Many products on the market today contain harmful additives that impact hormone levels and increase the risk of disease — this is nothing new. Although you would expect companies to be ethically sound, especially when distributing products intended for babies, unfortunately, this isn’t the case.
Awareness is lacking, and possible health risks associated with many products are not reported to the public. However, consumers are becoming increasingly savvy about the potentially toxic chemicals used in personal hygiene products. The family of one Alabama woman has fought back.
Jacqueline Fox sadly died recently from ovarian cancer as a result of using Johnson & Johnson talc-based baby powder for decades. Following a lawsuit over the link between Johnson & Johnson baby powder and cancer risk, a court has ordered Johnson & Johnson to pay the Fox family $72 million in damages.
History of toxic ingredients and lawsuits
This isn’t the first time that Johnson & Johnson has made headlines based on the dangerous ingredients and additives in its products. Back in 2009, a group known as the Campaign for Safe Cosmetics pressured Johnson & Johnson to remove ingredients that were potentially dangerous for both babies and adults.
For three years, petitions and boycott threats led the company to finally eliminate formaldehyde and 1,4-Dioxane from its products in 2012 — both of which are possible human carcinogens. It was clear that these additives were harmful, yet profits reigned supreme.
Related: No More Tears Formaldehyde Free
Over the past few years, Johnson & Johnson has faced a number of class-action lawsuits from individuals who have developed ovarian cancer as a result of using its talc products. This most recent case, however, was the first among more than 1,000 lawsuits to end in a monetary settlement. Although it is unlikely that the $72 million payout will hold up after the company appeals, hopefully more women will now be able to protect themselves.
Jacqueline Fox vs. Johnson & Johnson
The Fox family was awarded $10 million in compensatory damages and $62 in punitive damages. Although it is refreshing that Johnson & Johnson is being held accountable for its actions, no amount of money can bring back a life that was taken too soon.
The case against the company centered around Johnson & Johnson’s negligence in informing consumers of the potentially harmful ingredients in its talc-based products. Johnson & Johnson failed to warn women for decades regarding these dangerous ingredients, more than likely to support growing sales.
Jacqueline Fox used Johnson & Johnson’s Baby Powder and its Shower to Shower product for over 35 years. Diagnosed three years ago with ovarian cancer, she sadly died this past October at the age of 62. Based on negligence, fraud and conspiracy, the jury found Johnson & Johnson liable following a three-week trial and four hours of deliberation.
The Fox family’s lawyer stated that Johnson & Johnson knew since the 1980s that there was a significant risk, yet the company continually lied to the public. A pathologist did find that Fox’s ovaries were, in fact, inflamed from talc exposure, and in turn, a fatal form of cancer developed.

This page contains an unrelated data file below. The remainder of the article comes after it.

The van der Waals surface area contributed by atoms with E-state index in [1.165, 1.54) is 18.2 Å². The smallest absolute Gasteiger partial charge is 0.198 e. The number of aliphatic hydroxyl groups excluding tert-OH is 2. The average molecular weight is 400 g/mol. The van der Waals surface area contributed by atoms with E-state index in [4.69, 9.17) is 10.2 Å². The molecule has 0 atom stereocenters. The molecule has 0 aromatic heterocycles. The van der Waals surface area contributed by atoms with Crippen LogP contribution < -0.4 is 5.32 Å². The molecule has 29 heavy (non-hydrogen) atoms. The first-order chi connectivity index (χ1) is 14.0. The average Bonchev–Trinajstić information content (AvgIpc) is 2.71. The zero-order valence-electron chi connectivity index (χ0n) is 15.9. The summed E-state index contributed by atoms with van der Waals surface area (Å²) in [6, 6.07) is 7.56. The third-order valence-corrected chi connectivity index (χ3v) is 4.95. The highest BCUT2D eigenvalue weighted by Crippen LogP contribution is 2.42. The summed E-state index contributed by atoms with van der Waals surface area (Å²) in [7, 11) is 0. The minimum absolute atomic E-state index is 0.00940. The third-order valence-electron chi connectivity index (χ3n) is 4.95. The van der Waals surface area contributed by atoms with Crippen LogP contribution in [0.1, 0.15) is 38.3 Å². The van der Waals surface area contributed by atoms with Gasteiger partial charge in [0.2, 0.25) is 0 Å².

Johnson & Johnson continues to state that the verdict goes against decades of scientific research regarding the link between talc and cancer. Although the official evidence is mixed, with most reports stating that it’s a “possible” human carcinogenic, there’s no denying that this ingredient places women at risk.
Report: What’s Wrong with Baby Powder?
It’s been suggested that when talcum powder travels through the vagina to the ovaries, the development of cancer is most certainly a possibility. A 2010 study, published in Cancer Epidemiology, Biomarkers & Prevention found that when analyzing over 66,000 women, talcum powder was associated with endometrial cancer. In fact, those who used it on a regular basis (once a week), experienced an increased risk of 24 percent.
A more recent study, published in the International Journal of Gynecological Cancer found that talc use increased ovarian cancer risk by 30 to 60 percent. In fact, it was concluded that the elimination of talc could potentially protect more than one-quarter of the women who develop ovarian cancer.
These two studies are simply a tiny fraction of the available scientific evidence, which Johnson & Johnson has access to. Why is it that women are being left in the dark? Like Ms. Fox, millions of women have used this powder on a daily basis.
Now facing more than 1,200 pending lawsuits, Johnson & Johnson will more than likely continue to make headlines in the near future, as women across the country come forward regarding their use of talc-based baby powder and the onset of ovarian cancer.
Krista Hillis is passionate about nutrition, mental health, and sustainable practices. She has her Bachelors in Psychology and Neuroscience and is still active in her research. Studying both the body and mind, she focuses on natural health and balance. Krista enjoys writing based on her ability to inspire others and increase overall awareness.
Karageorgi, S., Gates, M., and Hankinson, S. (2010). Perineal Use of Talcum Powder and Endometrial Cancer Risk. Cancer Epidemiology, Biomarkers & Prevention. 19. 1269. doi: 10.1158/1055-9965.EPI-09-1221
Ness, R. (2015). Does Talc Exposure Cause Ovarian Cancer? International Journal of Gynecological Cance. 25(51)
Stempel, J (2016). Johnson & Johnson To Pay $72 Million For Cancer Death Linked To Talcum Powder. Huffington Post. Retrieved from http://www.huffingtonpost.com/entry/johnson-johnson-talcom-powder-lawsuit_us_56cd1083e4b0928f5a6dac44
Wang, Y. (2016). Johnson & Johnson ordered to pay $72M in lawsuit linking talcum powder, cancer. Washington Post. Retrieved from http://www.thestar.com/business/2016/02/24/johnson-johnson-ordered-to-pay-72m-in-lawsuit-linking-talcum-powder-cancer.html